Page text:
Older patients will make lifestyle changes to avoid fractures, study finds

June 14, 2013

Older patients who know they are at risk of fractures will make positive lifestyle changes to avoid them, such as exercising, wearing proper footwear and taking supplements, a new study has found.

The findings are important because much previous research in has focused on medications or found that people make negative such as reducing housework or leisure activities because they are afraid of falling, said

Dr. Joanna Sale, a researcher at St. Michael's Hospital and lead author of the study.

Half of all women over the age of 50 and one in five men over 50 will have a fracture after falling from standing height or lower. Having one such fracture doubles a person's risk of having another.

Dr. Sale, a clinical epidemiologist, said her research was aimed at finding ways to prevent those repeat fractures, particularly hip , because about half of all patients die or end up in long-term care facilities.

Dr. Sale's study, published online in the prestigious journal Osteoporosis International, looked at patients over 65 who participated in the Osteoporosis Exemplary Care Program at St. Michael's Fracture Clinic. Research participants were interviewed about their perceived , recommendations they received about their bone health, results of bone density tests and any lifestyle or behavioural changes they made since their last fracture.

All but one participant appeared to understand they had low and were at risk of a future fracture, but many were confused about the significance of bone density.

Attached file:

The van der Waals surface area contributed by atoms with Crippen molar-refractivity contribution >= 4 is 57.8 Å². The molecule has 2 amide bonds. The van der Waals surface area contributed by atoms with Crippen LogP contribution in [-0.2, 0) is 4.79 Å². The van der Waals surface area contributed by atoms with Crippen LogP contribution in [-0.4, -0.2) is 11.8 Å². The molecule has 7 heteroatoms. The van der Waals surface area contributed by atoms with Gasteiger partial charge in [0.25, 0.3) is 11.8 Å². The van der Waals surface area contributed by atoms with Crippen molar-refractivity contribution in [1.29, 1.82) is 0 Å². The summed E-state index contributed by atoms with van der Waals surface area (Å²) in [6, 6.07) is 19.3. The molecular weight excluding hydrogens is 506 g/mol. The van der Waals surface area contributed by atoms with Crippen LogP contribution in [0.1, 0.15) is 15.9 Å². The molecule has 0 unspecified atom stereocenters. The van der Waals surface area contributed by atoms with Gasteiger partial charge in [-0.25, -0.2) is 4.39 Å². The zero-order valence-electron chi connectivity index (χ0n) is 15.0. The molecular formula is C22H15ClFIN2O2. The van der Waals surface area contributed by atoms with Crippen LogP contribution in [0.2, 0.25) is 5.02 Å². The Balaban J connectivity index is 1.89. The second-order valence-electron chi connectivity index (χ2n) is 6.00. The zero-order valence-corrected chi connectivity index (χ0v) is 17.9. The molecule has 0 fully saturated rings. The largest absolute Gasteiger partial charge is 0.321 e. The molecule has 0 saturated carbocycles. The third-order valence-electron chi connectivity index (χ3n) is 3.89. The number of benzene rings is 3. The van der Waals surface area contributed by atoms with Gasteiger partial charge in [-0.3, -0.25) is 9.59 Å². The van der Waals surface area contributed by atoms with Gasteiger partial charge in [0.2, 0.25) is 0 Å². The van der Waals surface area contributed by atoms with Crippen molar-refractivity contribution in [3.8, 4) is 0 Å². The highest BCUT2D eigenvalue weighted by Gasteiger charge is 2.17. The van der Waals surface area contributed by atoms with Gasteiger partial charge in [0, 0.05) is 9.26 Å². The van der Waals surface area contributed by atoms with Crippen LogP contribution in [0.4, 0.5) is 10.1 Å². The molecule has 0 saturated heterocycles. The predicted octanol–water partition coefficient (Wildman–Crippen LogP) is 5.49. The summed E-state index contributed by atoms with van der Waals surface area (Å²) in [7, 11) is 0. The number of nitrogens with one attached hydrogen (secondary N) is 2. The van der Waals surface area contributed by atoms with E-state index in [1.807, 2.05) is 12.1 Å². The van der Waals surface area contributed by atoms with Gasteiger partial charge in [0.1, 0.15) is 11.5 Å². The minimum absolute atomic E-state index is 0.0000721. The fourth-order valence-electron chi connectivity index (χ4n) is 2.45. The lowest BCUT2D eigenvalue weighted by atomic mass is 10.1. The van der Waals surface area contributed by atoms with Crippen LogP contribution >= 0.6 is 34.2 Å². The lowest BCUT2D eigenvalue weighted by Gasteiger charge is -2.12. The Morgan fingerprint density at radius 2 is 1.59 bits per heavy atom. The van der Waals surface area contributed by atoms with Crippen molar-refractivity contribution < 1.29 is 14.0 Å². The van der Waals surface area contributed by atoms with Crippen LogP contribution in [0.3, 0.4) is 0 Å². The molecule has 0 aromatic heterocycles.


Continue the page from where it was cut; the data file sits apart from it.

Many said they didn't want to think about the possibility of a future fracture and felt they had little control over risk factors such as age – yet they all engaged in a number of daily behavioural strategies to manage their fracture risk. Most were concerned about being careful, such as using handrails or wearing proper shoes.

But they also said they were considering or taking , were exercising more, eating a healthy diet and taking supplements or using walking aids or devices.

Dr. Sale said she believes the results of her study are in part due to the Osteoporosis Exemplary Care Program at St.

Michael's that includes a coordinator who educates and follows up with patients.

Explore further: New study highlights what works in osteoporosis treatment

Related Stories

Grandad's hip fracture a risk factor for osteoporosis

March 11, 2013

Has your paternal or maternal grandfather broken their hip on any occasion? In that case there is a greater risk that your own bones are more fragile as an adult. This has been demonstrated in a thesis at the Sahlgrenska ...

Recommended for you

Can nicotine protect the aging brain?

September 20, 2016

Everyone knows that tobacco products are bad for your health, and even the new e-cigarettes may have harmful toxins. However, according to research at Texas A&M, it turns out the nicotine itself—when given independently ...

Science can shape healthy city planning

September 23, 2016

Previous studies have shown a correlation between the design of cities and growing epidemics of injuries and non-communicable diseases such as heart disease, diabetes and cancer. A three-part series published in The Lancet ...

50-country comparison of child and youth fitness levels

September 21, 2016

An international research team co-led from the Children's Hospital of Eastern Ontario (CHEO) and the University of North Dakota studied the aerobic fitness levels of children and youth across 50 countries. The results are ...

0 comments

Please sign in to add a comment. Registration is free, and takes less than a minute. Read more

Click here to reset your password.
Sign in to get notified via email when new comments are made.